New Turkey constitution bill submitted to Erdogan

2 min

Ankara (AFP)

A bill to expand Turkish President Recep Tayyip Erdogan's powers has been submitted to the head of state for his approval ahead of a referendum possibly in April, the prime minister said Wednesday.

Erdogan's signature would be the final executive step in the adoption of the controversial bill ahead of the referendum, a date for which Prime Minister Binali Yildirim said would be announced this week.

Parliament approved on Saturday a new 18-article constitution, which would create an executive presidency for the first time in Turkey, in the final of two readings.

Brawls erupted in parliament during debates over the changes to the constitution, which critics fear will lead to one-man rule.

Yildirim told provincial ruling party chiefs in a televised speech in Ankara that Erdogan would sign the bill and the approval would be published in the Official Gazette.

There would be a 60-day period before the referendum. Yildirim did not say when the bill would be signed by Erdogan, who is currently in Africa.

Yildirim said the date for the plebiscite was expected to be announced this week by the Supreme Election Council (YSK).

"I think it will be in the first half of April, a suitable date would be up until the 20th (of April)".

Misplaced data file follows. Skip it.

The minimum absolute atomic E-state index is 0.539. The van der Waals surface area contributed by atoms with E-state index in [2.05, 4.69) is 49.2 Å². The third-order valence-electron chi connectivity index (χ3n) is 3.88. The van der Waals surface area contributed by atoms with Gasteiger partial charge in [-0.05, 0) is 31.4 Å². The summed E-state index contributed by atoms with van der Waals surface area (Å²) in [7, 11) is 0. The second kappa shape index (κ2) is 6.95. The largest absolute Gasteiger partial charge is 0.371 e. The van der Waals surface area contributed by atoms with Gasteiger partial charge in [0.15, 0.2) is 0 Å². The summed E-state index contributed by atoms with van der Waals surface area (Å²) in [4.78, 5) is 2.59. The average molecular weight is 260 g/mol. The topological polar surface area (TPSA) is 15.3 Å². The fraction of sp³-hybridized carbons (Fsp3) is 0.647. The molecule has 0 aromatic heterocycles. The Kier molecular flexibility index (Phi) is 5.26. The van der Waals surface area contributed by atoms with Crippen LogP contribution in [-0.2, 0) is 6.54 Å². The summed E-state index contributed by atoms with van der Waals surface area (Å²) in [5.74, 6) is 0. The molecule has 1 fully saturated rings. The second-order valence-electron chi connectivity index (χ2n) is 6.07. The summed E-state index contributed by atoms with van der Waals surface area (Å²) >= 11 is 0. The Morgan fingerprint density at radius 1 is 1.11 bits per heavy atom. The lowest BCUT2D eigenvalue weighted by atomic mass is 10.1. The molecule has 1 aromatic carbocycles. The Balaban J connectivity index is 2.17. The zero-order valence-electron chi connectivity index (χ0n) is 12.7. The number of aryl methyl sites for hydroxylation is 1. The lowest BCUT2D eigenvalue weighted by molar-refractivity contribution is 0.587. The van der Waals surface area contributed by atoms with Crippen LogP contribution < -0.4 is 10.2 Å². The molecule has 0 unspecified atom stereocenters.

The changes would give the head of state the power to appoint and dismiss ministers. There would be no longer a prime minister but instead one or more vice presidents.

Turkish officials have dismissed concerns over the legislation, saying the changes are needed to bring in effective government in a system similar to the United States or France.

The ruling Justice and Development Party (AKP) has only 317 seats in the 550-seat parliament and sought the support of the far-right Nationalist Movement Party (MHP) to pass the bill in two readings earlier this month.

But Yildirim insisted there would be no "joint campaign" with the MHP to get a "Yes" vote for the changes.

He defended the bill, saying MPs' powers would be "strengthened" and that they would still have the right to bring draft laws to parliament.

While Yildirim was speaking the lira plunged to 3.82 against the US dollar, a loss of over one percent on the day, amid fears of continued political instability.